Skip to main content

Last Man: The Stranger by Balak, Michaël Sanlaville and Bastien Vivès, 207 pp, RL 4



The Last Man trilogy is the creation of a trilogy of men well known for their work in their home country of France. Balak, a star from the world of French animation, Michaël Sanlavalle, a star from the world of French video gaming and Bastien Vivès, a star from the world of French comics joined forces to create this fast paced graphic novel that feels familiar and new at the same time.

The Last Man trilogy begins with The Stranger.  The world of The Last Man has a medieval European feel to it with Asian influences. The story opens on students in a dojo-like school practicing battle techniques in preparation for the annual gladiatorial contest, the Games. The hero - or one of the heroes - of The Last Man is twelve-year-old Adrian Velba, small for his age, loved and protected by his single mother who works long hours in a bakery to put meager amounts of food on their table. Also, Adrian's mother is a Bridget Bardot, grade A knockout. When Adrian's battle partner falls ill, he is saddened, but not for long. The mysterious Richard Aldana arrives and enters the competition, disdainful of the magic (think Avatar the Last Airbender magical battles) used by the fighters and  disregards the rules. Marianne Velba reluctantly agrees to let Adrian partner with Aldana and the story takes off from there.  While there are many elements of The Last Man: The Stranger that feel familiar, there is a maturity to the story and the illustrations that I have not encountered yet. I am excited to read the rest of the series and think about the differences between a French born graphic novel and an American one...

The Last Man: The Stranger ends with a brutal (for the reader, and possibly for Adrian) cliffhanger. Happily, the next volume, The Royal Cup, comes out in June of this year!

More images from The Last Man: The Stranger:













 Balak, Bastien Vivès, and Michaël Sanlavalle 


Source: Review Copy





Comments

Popular posts from this blog

POP-UP: Everything You Need to Know to Create Your Own Pop-Up Book, paper engineering by Ruth Wickings, illustrations by Frances Castle RL: All ages

POP-UP:  Everything You Need to Know to Create Your Own Pop-Up Book with paper engineering by Ruth Wickings and illustrations by Frances Castle is THE COOLEST BOOK EVER!!!  I know that I haven't dedicated much time to pop-up books here, but they have always held a special place in my heart, and the phrase "paper engineering" is a favorite of mine. Although I didn't know what it was at the time, I did go through a paper engineering phase when I was ten or so. I would sneak off to the back of the classroom during independent work periods and go to town on the construction paper and glue and make these little free-standing dioramas. A huge fan of The Muppet Show (the original), I reconstructed the all-baby orchestra from an episode, drawing and coloring each baby and his/her instrument then gluing them onto a 3D orchestra section I had crafted out of brown construction paper.  I also made a 3D version of Snidely Whiplash throwing Nell off a cliff with Dudley Do-Right wa…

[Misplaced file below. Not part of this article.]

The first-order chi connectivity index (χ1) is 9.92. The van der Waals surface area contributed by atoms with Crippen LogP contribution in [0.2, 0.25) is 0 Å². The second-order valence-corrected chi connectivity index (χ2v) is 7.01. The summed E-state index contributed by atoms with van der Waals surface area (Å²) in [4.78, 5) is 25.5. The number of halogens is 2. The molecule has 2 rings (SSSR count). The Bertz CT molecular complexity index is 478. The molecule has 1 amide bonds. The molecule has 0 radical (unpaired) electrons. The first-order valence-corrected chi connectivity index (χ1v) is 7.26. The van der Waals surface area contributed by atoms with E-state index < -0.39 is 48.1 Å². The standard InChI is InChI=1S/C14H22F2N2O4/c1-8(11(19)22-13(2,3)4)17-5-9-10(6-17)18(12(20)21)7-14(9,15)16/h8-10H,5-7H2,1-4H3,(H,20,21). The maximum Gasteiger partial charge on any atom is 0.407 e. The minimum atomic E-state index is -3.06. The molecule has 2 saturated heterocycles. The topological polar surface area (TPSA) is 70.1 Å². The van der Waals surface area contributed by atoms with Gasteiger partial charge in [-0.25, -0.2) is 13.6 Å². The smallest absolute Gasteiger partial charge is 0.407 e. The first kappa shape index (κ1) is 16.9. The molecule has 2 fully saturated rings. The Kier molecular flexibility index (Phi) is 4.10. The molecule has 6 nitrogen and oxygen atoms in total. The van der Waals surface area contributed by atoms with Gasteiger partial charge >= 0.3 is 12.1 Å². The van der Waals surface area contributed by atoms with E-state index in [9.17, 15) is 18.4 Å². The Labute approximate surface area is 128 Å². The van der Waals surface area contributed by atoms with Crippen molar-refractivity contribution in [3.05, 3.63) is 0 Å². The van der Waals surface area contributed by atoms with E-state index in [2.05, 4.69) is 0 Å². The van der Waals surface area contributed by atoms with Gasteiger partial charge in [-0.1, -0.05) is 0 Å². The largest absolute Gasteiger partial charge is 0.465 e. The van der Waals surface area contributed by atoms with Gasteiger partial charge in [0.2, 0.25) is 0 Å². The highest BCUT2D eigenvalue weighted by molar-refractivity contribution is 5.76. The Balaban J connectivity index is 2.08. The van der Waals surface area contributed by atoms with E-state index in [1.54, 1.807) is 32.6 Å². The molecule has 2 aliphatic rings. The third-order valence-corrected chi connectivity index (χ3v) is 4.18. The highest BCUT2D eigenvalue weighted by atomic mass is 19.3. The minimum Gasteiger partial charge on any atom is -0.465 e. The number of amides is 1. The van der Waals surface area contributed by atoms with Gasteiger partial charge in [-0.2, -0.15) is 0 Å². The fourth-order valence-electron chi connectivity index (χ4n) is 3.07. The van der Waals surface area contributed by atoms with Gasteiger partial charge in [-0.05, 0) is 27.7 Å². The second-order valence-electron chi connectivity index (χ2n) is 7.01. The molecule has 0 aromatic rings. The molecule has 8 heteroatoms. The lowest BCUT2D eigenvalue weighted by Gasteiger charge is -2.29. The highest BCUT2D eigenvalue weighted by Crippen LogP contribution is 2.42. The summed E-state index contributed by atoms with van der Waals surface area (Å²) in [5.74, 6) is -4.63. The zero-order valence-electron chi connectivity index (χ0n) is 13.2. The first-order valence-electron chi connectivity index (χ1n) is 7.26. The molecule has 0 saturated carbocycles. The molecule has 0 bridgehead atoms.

The Seeing Stick, written by Jane Yolen, illustrated by Daniela J Terrazini

The Seeing Stick is an original Chinese fairy tale written by the prolific (and prolifically award winning) Jane Yolen. First published in 1977 with illustrations by Remy Charlip (author and illustrator of the brilliantly fun picture book Fortunately and friend and muse to Brian Selznick, who asked him to pose as George Méliès while he was working on the Caldecott winning The Invention of Hugo CabretThe Seeing Stick was reissued with new illustrations by Daniela J. Terrazini in 2009. I have not seen Charlip's version, but Terrazini's is a beautiful work of art and the book itself is yet another magnificently packaged book published by Running Press, the house that brought us Steven Arntson's The Wikkeling, yet another superbly and uniquely packaged children's book with artwork by Terrazini. Interestingly, both The Wikkeling and The Seeing Stick were designed by Frances J Soo Ping Chow.

The Seeing Stick begins, "Once in the ancient walled citadel of Peking there l…

Made by Dad: 67 Blueprints for Making Cool Stuff - Projects You Can Build For (and With) Kids! by Scott Bedford

On his personal website, Scott Bedforddescribes himself as an "Award Winning Online Creative Professional" working within the advertising and design industry. What is more interesting (and applicable here) is how hisWhat I Made website came to be. While sitting in a Starbucks with his restless young sons, trying to enjoy his latte, Bedford created something out of coffee stir sticks that ended up keeping his boys entertained, finishing his coffee in peace and sparking (re-sparking, really) his creative drive and reminding him of the "enormous joy gained from making things, even simple things, and that this joy is not the complexity or quality of the finished project but in the process of making itself. On Bedford'sWhat I Made website, he even shares Six Cool Coffee Shop Crafts for Kidsthat you can try out next time you want to enjoy your coffee and your kids are making that difficult. I've shared two below - be sure to check out the website and see the rest!

Be…